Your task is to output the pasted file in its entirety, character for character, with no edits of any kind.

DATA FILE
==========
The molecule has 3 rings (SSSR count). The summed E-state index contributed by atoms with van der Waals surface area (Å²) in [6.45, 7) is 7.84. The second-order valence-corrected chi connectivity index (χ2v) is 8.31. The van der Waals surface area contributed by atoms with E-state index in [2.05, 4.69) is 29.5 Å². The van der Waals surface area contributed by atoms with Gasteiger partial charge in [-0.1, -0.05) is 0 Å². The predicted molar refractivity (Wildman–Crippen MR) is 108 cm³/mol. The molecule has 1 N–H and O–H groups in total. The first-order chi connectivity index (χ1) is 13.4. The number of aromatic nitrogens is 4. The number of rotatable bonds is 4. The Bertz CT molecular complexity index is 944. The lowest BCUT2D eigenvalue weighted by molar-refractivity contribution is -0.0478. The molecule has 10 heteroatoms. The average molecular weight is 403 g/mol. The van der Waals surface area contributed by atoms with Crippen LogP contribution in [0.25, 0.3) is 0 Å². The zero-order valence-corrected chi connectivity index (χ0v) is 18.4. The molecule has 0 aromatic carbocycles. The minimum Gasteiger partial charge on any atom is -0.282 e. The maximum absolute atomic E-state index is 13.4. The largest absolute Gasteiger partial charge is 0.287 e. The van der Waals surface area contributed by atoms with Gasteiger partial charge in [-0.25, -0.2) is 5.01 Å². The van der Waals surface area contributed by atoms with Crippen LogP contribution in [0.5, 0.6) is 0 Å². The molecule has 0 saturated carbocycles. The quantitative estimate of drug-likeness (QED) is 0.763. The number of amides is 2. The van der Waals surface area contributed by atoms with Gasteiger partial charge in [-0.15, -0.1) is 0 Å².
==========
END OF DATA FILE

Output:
The molecule has 3 rings (SSSR count). The summed E-state index contributed by atoms with van der Waals surface area (Å²) in [6.45, 7) is 7.84. The second-order valence-corrected chi connectivity index (χ2v) is 8.31. The van der Waals surface area contributed by atoms with E-state index in [2.05, 4.69) is 29.5 Å². The van der Waals surface area contributed by atoms with Gasteiger partial charge in [-0.1, -0.05) is 0 Å². The predicted molar refractivity (Wildman–Crippen MR) is 108 cm³/mol. The molecule has 1 N–H and O–H groups in total. The first-order chi connectivity index (χ1) is 13.4. The number of aromatic nitrogens is 4. The number of rotatable bonds is 4. The Bertz CT molecular complexity index is 944. The lowest BCUT2D eigenvalue weighted by molar-refractivity contribution is -0.0478. The molecule has 10 heteroatoms. The average molecular weight is 403 g/mol. The van der Waals surface area contributed by atoms with Crippen LogP contribution in [0.25, 0.3) is 0 Å². The zero-order valence-corrected chi connectivity index (χ0v) is 18.4. The molecule has 0 aromatic carbocycles. The minimum Gasteiger partial charge on any atom is -0.282 e. The maximum absolute atomic E-state index is 13.4. The largest absolute Gasteiger partial charge is 0.287 e. The van der Waals surface area contributed by atoms with Gasteiger partial charge in [-0.25, -0.2) is 5.01 Å². The van der Waals surface area contributed by atoms with Crippen LogP contribution in [0.5, 0.6) is 0 Å². The molecule has 0 saturated carbocycles. The quantitative estimate of drug-likeness (QED) is 0.763. The number of amides is 2. The van der Waals surface area contributed by atoms with Gasteiger partial charge in [-0.15, -0.1) is 0 Å².